The Truth Board

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The Truth About the Fact: An International Journal of Literary Nonfiction

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Location: Los Angeles, California, United States

The Truth About the Fact: A Journal of Literary Nonfiction is an international journal committed to the idea that excellence in the art of letters can play a vital role in transforming the planet we share.

Sunday, April 22, 2012

Journeys to the Middle

“Babe I gotta go, the train’s here,” I grabbed my bags, piling them onto my shoulder.

“Okay, be safe. I’ll see you in 8 hours. Love you.” I echoed her affections and hung up. It was 6am and the sky still dark with only hints of pinks and purples. I watched the train emerge from behind a Living Spaces warehouse up to the run down platform on which I stood. I boarded the train and took my usual seat by the stairs on the second story and watched Van Nuys as it slipped out of view.

This was our routine, every two weeks. LA to San Luis Obispo. San Luis Obispo to LA. The attendant didn’t even check my ticket anymore and instead would just smile, ask how school was going, and scribble “SLO” on the tag above my seat. The train, as I quickly learned, was a moving epicenter for undergrads in long distance relationships. Our convoy was made up of a few business men in polyester suits and leather briefcases or the occasional family of tourists, but the majority of Amtrak’s capital centered around those customers that sat alone with a small duffel bag, their college of choice embroidered on the front of their crew neck sweater, gripping their cell phones tightly.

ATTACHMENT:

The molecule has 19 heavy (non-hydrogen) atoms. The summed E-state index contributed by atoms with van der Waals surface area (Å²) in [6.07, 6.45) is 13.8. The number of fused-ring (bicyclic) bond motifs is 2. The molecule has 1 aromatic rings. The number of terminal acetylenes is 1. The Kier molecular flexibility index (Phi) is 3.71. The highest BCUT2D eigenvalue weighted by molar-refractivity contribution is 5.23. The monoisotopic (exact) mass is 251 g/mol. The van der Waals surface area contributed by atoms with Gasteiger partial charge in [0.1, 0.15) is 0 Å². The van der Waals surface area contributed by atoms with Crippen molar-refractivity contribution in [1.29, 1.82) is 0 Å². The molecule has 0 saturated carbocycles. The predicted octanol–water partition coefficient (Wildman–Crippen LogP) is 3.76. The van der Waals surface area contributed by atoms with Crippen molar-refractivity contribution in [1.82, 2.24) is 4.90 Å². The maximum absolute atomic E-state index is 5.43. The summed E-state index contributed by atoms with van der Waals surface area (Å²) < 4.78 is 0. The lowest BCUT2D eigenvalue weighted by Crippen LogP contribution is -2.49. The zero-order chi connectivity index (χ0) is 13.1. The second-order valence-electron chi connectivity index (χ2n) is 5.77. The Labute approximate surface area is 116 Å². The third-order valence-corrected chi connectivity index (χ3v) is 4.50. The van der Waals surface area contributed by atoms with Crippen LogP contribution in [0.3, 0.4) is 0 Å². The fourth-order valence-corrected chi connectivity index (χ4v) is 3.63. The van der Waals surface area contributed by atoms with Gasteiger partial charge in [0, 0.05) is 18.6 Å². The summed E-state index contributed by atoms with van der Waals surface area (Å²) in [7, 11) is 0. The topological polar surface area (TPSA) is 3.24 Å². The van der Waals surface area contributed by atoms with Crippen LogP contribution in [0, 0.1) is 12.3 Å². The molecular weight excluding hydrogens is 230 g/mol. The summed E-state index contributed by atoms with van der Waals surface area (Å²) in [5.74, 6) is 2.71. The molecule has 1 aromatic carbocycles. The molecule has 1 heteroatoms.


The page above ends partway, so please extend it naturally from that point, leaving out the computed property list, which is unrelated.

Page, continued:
Every time the train came to its next stop I would glance out the window, trying to catch a glimpse of that first interaction, first embrace. Fridays were the good days. On Fridays the train buzzed with excitement; you’d talk to a stranger for an hour and a half just to kill the time that seemed to drag by excruciatingly slowly. You’d mentally map out what you were going to do all weekend, so long as it didn’t rip you away from that person, if only for a second. One by one people would exit the train at their stops and fall into the arms of those they loved, the ones who had been waiting for them on the platform in the cold for half an hour.

It was the Sundays I dreaded. I would say my own goodbyes, boarding the train, watching her small body standing on the platform until she was just a speck in the distance. The despair was so palpable on Sundays I would almost always force myself to sleep, a self-preservation tactic I had learned over the months. To stay awake meant being forced to witness each person’s own individual goodbyes, the long embraces, the short, needy kisses, the endless flow of tears…it was always better to swallow a Benadryl and wake up in the outskirts of Los Angeles, wondering how you could force yourself to endure another trip.



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